I feel like a blindness is incurred when we talk about dance in this utopian, clear-cut, way. Asking ‘which is better?’ obscures ‘how could it be better?’
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I wanted to address something that has been bothering me about The Experiment, organised by the Female Choreographers Collective (FCC) and performed last week at Laban.
The article was published.
We were not paid.
I did this silly thing of making a dance piece that addresses issues of race. And no-one seems to want to talk about these issues in response. This is not something I have ever really wanted to talk about before either.
I've heard lots of people going on and on about Billy Elliott and The Pitmen Painters - undoubtedly important and successful works that have reflected well on the locality whence they came. This is a the market- and London-centric view that says regional, subsidised art exists to be the research for the work that can be sold at high value to satisfy capitalist wills.
Am I just being cynical and is this actually a great thing?
At the Coffee Morning on the 10th of April we spoke about dance writing. It was one of those days when I was feeling sceptical - do we need to write about it? Surely we just need to do it? If we don't write about it, is it okay for somebody else to write about it?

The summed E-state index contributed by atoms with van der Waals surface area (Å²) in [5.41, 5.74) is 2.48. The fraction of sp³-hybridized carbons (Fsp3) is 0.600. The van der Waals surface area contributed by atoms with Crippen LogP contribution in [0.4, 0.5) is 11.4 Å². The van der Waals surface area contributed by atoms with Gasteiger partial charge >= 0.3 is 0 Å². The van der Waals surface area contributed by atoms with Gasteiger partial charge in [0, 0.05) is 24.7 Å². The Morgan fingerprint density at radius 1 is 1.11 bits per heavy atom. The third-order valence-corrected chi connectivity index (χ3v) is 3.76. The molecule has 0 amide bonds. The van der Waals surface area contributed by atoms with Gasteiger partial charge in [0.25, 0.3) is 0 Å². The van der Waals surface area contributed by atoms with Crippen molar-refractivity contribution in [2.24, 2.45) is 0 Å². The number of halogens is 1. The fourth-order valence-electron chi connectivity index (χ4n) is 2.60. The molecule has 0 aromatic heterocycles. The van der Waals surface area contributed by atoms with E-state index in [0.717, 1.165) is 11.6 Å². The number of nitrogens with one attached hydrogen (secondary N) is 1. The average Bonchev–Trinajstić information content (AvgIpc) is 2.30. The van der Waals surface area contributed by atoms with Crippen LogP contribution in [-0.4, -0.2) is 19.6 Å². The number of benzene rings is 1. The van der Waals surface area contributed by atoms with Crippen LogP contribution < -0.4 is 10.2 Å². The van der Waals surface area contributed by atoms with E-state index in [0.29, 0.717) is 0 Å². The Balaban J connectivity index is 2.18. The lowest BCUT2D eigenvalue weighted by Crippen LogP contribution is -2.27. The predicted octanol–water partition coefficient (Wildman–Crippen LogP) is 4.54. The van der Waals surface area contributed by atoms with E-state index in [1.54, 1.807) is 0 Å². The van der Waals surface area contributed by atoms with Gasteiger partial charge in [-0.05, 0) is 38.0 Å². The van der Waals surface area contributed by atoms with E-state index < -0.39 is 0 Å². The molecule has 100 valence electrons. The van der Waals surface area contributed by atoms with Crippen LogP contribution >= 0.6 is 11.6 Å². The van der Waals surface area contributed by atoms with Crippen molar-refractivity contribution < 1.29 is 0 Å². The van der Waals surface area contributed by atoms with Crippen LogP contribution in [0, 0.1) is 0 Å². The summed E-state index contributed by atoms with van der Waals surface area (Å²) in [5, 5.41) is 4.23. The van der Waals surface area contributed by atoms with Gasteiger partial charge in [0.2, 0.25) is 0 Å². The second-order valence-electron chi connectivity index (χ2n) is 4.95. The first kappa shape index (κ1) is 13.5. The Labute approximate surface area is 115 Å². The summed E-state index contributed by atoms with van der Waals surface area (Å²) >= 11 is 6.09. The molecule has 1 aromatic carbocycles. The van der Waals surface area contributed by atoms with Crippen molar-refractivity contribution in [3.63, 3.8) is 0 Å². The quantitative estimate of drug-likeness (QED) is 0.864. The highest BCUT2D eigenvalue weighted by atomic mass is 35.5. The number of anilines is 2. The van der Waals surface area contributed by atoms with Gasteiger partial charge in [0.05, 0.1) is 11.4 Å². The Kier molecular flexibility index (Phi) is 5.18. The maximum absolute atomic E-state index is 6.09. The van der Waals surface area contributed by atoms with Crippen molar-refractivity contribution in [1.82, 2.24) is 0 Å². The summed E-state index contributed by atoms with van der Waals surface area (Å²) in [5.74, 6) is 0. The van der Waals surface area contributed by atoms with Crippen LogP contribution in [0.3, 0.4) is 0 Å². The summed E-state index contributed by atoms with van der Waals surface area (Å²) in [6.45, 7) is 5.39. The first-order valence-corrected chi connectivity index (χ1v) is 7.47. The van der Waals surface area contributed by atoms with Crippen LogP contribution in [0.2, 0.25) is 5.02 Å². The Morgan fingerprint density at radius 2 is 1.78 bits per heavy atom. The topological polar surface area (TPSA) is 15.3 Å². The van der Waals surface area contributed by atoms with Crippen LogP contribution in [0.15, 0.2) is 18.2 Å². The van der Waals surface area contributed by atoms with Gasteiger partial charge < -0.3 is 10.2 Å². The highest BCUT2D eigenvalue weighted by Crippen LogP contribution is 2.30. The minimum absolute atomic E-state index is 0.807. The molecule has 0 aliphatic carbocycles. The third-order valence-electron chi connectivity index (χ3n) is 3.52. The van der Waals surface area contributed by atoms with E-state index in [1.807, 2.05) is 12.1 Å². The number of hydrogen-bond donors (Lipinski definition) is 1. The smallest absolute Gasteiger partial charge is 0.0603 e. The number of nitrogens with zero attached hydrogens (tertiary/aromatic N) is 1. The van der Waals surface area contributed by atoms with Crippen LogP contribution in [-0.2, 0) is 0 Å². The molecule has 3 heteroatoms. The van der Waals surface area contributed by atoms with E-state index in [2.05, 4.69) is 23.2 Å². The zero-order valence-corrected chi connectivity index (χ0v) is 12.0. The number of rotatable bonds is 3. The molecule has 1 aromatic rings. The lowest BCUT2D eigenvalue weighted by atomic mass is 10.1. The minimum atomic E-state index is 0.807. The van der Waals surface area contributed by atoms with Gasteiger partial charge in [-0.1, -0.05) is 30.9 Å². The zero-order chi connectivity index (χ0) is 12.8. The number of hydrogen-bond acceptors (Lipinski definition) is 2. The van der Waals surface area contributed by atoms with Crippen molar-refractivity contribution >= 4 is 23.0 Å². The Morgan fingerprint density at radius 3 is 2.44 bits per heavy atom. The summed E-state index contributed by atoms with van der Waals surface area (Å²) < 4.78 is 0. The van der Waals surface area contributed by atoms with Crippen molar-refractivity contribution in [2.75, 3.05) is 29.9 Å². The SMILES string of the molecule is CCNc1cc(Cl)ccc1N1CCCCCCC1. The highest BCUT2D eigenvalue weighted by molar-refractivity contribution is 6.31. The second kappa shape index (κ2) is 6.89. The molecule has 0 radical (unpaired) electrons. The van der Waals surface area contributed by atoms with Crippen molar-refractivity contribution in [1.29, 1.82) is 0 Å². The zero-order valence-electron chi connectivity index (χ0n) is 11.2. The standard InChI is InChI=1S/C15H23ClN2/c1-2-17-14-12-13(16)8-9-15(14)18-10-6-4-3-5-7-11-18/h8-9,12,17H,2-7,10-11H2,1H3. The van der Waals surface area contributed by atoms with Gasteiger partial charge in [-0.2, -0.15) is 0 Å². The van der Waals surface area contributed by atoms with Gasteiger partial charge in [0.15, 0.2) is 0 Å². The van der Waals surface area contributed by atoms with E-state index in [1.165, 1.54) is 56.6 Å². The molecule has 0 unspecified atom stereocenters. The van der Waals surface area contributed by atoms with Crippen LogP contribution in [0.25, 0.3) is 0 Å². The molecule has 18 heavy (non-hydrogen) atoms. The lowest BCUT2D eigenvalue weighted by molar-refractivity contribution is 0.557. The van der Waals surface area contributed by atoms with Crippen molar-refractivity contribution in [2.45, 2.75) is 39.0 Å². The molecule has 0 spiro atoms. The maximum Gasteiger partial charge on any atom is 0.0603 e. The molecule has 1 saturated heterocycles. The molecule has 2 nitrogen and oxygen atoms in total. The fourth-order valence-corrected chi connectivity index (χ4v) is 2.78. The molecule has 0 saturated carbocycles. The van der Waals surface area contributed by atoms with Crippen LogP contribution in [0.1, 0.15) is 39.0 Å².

I chose to edit this blogpost on Tuesday 24 April to add some things I'd forgotten or misunderstood. I'd put these in the comments, but on reflection I thought they merited being put in the main post. I have left the comments, too, for your information.
On Friday I went to an event called Meet the Programmers. This is what the pre-event information said:
At last, a dance 'flash mob' which has some sort of point and reason to it.
A blog about the state and fate of contemporary dance.